October 13, 2020

Ten Things We Learned from Covid-19

Shukla, Sundeep (sm).jpg

Covid-19 has truly changed so many different aspects of our lives.  Simple things like getting a haircut, eating at a restaurant, or even travelling have become much more complicated.  That being said, the world has learned an immense amount on how it can overcome a pandemic.  In our lives, emergency departments, and hospitals we have overcome many barriers during this time.

1) Technology

With the presence of covid-19, we have seen an explosion of technology being used for patient care.  Tele-health has become a front and center method of health care.  Primary care physicians/providers have all embraced using technology to help care for their outpatient visits and also limit their own exposure.  Most hospitals have implemented a no visitor policy; however, there have been a few exceptions. 

In my emergency department, we have used tablets to help patients communicate with their families and also keep them updated on the patient’s condition.  In addition, our specialists have been able to provide us consultations that at the beginning of covid would have been challenging to coordinate. 

2) Personal Protection Equipment

Living in such a large country with lots of resources, I think most of us would have not imagined having such a shortage of PPE.  This pandemic has shown most of us how hard our supply chain works and how valuable of a resource PPE is.  Many hospitals have shown that staff who wear PPE, have a significantly reduced risk of acquiring covid-19.  It was disheartening to see so many healthcare workers scrambling or having to improvise to locate PPE.  I definitely admire our businesses who stepped up to donate and even reconfigured their manufacturing to help produce PPE for our frontline workers.  A prime example has been the Charlestown Face Shield Project who built and donated over 30,131 face shields to hospitals, EMS, and other essential workers. 

It has been great to see our communities embrace using masks to help protect each other. Preventing transmission and physically distancing were key components in many of the early states recovering more rapidly from covid-19.  This is making things very inconvenient, but collaboratively we can defeat this.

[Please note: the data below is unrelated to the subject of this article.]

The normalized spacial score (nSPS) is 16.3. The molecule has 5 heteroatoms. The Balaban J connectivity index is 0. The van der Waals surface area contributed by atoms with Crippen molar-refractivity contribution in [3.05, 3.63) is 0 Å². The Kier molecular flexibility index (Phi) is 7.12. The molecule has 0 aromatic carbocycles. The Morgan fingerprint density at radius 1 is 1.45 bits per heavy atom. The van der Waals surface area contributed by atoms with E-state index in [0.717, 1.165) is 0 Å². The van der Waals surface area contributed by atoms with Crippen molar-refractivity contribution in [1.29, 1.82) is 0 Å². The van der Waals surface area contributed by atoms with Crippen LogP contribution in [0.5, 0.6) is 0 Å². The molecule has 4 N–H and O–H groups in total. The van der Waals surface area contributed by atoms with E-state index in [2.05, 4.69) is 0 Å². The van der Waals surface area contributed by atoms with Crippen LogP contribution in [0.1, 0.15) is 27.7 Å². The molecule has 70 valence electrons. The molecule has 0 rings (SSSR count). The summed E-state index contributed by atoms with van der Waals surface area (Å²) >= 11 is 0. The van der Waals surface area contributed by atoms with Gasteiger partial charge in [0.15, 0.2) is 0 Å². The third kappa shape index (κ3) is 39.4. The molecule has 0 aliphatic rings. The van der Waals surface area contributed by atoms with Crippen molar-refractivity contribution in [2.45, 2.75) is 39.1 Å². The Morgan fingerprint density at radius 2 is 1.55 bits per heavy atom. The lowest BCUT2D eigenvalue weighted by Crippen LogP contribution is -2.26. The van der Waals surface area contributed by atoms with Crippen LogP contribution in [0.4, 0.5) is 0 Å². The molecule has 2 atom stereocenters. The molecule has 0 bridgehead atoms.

3) Team

Emergency Departments rock!  So many obstacles were thrown our way during the initial months of covid-19.  However, the hard work, determination, and relentless work of our staff, really made a difference.  Furthermore the teamwork from our inpatient teams, respiratory therapists, techs, lab technicians, supply chain, spiritual services, interpreter services, radiology teams, and hospital leaders were vital to our success.  Without everyone pushing their limits, and having the same vision, the first few months of covid could have truly devastated us.  But, everyone stepped up and a lot of our insecurities slowly faded away. 

4) Mental Health

Even when we are not in a pandemic, we tend to put mental health needs in the background.  Unfortunately, covid-19 has caused a lot of grief in families, and we have lost colleagues due to the stress.  Heroes like Lorna Breen, helped so many patients, but at times we neglect to care for ourselves.  Thus, supporting our colleagues and asking how they are doing more frequently was in many of our repertoires compared to previous days.  However, more work is needed on this in the future. 

5) Ever-changing learning

I still vividly remember seeing patient oxygen saturations drop rapidly in the emergency departments.  Very early in the covid-19 process, most of us were very quick to intubate these patients as we were seeing a large number of patients deteriorate on the medical floors/ICUs and need an emergent intubation.  However, later many experts realized that there were other non-invasive therapies that could have similar outcomes.  As many of us know, many different medical treatments/medications were trialed in different countries, but often their efficacies were controversial. 

6) Teaching is hard